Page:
St. Charles Power Station is another major step in Entergy’s plan to modernize and transform its existing generation fleet.
US-based integrated energy company Entergy Louisiana announced that its 980MW St. Charles Power Station has started operations.
The new power station is located in St. Charles Parish, approximately 48km west of New Orleans, Louisiana, US. The generation facility marks one of the cleanest natural gas-powered plants in Entergy Louisiana’s fleet.
The St. Charles facility is equipped with combined-cycle gas turbine units that emit an average of approximately 40% less carbon dioxide than the older natural gas-powered units.
Construction with an investment of £688.8m, St. Charles Power Station project is one of six major generation projects to be undertaken across Entergy’s service area over the next three years.
Customers are expected to save more than £1bn over the anticipated 30-year life of the unit, considering the plant’s high efficiency, and customer savings are expected to cross the construction cost within 10 years.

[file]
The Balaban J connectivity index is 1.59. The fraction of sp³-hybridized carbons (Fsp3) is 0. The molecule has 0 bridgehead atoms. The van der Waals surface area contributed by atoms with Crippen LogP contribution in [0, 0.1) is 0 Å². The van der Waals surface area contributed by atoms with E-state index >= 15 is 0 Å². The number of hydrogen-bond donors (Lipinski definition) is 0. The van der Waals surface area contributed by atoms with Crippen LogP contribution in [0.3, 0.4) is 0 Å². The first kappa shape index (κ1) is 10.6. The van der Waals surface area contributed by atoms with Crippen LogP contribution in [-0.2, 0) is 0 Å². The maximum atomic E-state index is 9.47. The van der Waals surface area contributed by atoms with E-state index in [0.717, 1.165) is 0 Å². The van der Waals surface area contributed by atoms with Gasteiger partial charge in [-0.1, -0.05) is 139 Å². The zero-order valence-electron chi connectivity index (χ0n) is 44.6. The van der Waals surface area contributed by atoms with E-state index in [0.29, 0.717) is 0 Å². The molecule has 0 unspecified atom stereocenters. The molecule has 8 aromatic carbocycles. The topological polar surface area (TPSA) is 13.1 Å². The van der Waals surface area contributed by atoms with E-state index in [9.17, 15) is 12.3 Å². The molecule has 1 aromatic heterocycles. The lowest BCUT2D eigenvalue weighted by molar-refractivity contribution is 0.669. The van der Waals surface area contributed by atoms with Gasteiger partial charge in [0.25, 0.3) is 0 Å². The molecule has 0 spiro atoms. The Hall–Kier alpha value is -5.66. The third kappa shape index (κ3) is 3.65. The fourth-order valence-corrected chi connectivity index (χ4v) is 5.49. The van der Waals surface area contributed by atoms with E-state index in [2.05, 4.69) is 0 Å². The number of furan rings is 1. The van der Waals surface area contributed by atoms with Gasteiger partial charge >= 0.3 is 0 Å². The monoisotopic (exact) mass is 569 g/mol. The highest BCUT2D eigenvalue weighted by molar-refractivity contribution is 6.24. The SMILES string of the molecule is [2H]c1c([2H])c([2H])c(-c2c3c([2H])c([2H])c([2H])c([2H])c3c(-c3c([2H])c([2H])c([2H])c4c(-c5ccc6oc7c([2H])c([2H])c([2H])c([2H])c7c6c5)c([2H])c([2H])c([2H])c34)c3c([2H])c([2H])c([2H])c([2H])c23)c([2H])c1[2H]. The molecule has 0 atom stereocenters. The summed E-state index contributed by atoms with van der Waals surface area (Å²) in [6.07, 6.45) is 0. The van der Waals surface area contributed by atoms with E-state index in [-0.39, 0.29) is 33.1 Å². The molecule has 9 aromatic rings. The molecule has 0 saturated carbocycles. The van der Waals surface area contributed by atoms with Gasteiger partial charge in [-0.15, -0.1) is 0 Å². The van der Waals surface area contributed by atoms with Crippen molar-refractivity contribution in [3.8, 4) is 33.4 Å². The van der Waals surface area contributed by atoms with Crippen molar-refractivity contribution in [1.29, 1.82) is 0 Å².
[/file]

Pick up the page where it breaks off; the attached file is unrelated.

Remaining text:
The company said that the facility has engaged 955 workers during the peak stage of construction and would employ 31 people to operate the plant.
Entergy Louisiana president and CEO Phillip May said : “The St. Charles Power Station will supply reliable, clean energy to customers to help support the tremendous growth Louisiana is experiencing. This combined-cycle plant is one part of our transformation to cleaner, more efficient generation.
“Replacing older, less efficient plants with new, cleaner natural gas units will improve system reliability, reduce environmental impacts and produce substantial customer savings over the long term.”
Entergy Louisiana awarded the engineering, procurement and construction (EPC) contract of the power plant, to CB&I in 2015, while Mitsubishi Hitachi Power Systems (MHPS) was selected for commissioning of two M501GAC gas turbines for the St. Charles power station.
The company claims that it has added approximately 5,900MW of clean, combined-cycle gas turbine generation over the past 13 years, enabling the deactivation of more than 6,300MW of older, less efficient gas or oil units.